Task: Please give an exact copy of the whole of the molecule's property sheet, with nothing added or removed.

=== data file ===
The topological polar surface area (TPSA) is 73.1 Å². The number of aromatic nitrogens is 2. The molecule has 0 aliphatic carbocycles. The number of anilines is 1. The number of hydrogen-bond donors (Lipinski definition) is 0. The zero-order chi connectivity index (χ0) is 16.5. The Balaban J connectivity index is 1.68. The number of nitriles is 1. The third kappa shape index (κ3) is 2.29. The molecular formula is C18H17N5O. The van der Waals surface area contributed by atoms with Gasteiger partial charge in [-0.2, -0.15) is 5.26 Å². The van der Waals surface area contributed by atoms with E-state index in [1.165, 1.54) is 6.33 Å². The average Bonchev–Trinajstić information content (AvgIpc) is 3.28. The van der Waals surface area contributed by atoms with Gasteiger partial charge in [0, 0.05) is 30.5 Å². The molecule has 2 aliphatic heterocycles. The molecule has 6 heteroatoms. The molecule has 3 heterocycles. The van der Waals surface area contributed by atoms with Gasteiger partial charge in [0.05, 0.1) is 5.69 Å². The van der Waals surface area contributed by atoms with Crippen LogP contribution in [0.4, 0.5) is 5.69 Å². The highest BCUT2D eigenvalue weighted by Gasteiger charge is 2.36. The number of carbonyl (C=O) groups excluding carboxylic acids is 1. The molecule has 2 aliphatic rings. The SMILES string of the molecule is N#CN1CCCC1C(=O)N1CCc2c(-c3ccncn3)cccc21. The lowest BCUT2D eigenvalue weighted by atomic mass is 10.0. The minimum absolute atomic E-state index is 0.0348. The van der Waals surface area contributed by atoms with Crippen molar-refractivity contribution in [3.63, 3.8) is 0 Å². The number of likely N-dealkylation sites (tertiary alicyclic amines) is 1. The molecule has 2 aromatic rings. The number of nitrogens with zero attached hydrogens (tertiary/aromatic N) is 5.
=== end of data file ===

The topological polar surface area (TPSA) is 73.1 Å². The number of aromatic nitrogens is 2. The molecule has 0 aliphatic carbocycles. The number of anilines is 1. The number of hydrogen-bond donors (Lipinski definition) is 0. The zero-order chi connectivity index (χ0) is 16.5. The Balaban J connectivity index is 1.68. The number of nitriles is 1. The third kappa shape index (κ3) is 2.29. The molecular formula is C18H17N5O. The van der Waals surface area contributed by atoms with Gasteiger partial charge in [-0.2, -0.15) is 5.26 Å². The van der Waals surface area contributed by atoms with E-state index in [1.165, 1.54) is 6.33 Å². The average Bonchev–Trinajstić information content (AvgIpc) is 3.28. The van der Waals surface area contributed by atoms with Gasteiger partial charge in [0, 0.05) is 30.5 Å². The molecule has 2 aliphatic heterocycles. The molecule has 6 heteroatoms. The molecule has 3 heterocycles. The van der Waals surface area contributed by atoms with Gasteiger partial charge in [0.05, 0.1) is 5.69 Å². The van der Waals surface area contributed by atoms with Crippen LogP contribution in [0.4, 0.5) is 5.69 Å². The highest BCUT2D eigenvalue weighted by Gasteiger charge is 2.36. The number of carbonyl (C=O) groups excluding carboxylic acids is 1. The molecule has 2 aliphatic rings. The SMILES string of the molecule is N#CN1CCCC1C(=O)N1CCc2c(-c3ccncn3)cccc21. The lowest BCUT2D eigenvalue weighted by atomic mass is 10.0. The minimum absolute atomic E-state index is 0.0348. The van der Waals surface area contributed by atoms with Crippen molar-refractivity contribution in [3.63, 3.8) is 0 Å². The number of likely N-dealkylation sites (tertiary alicyclic amines) is 1. The molecule has 2 aromatic rings. The number of nitrogens with zero attached hydrogens (tertiary/aromatic N) is 5.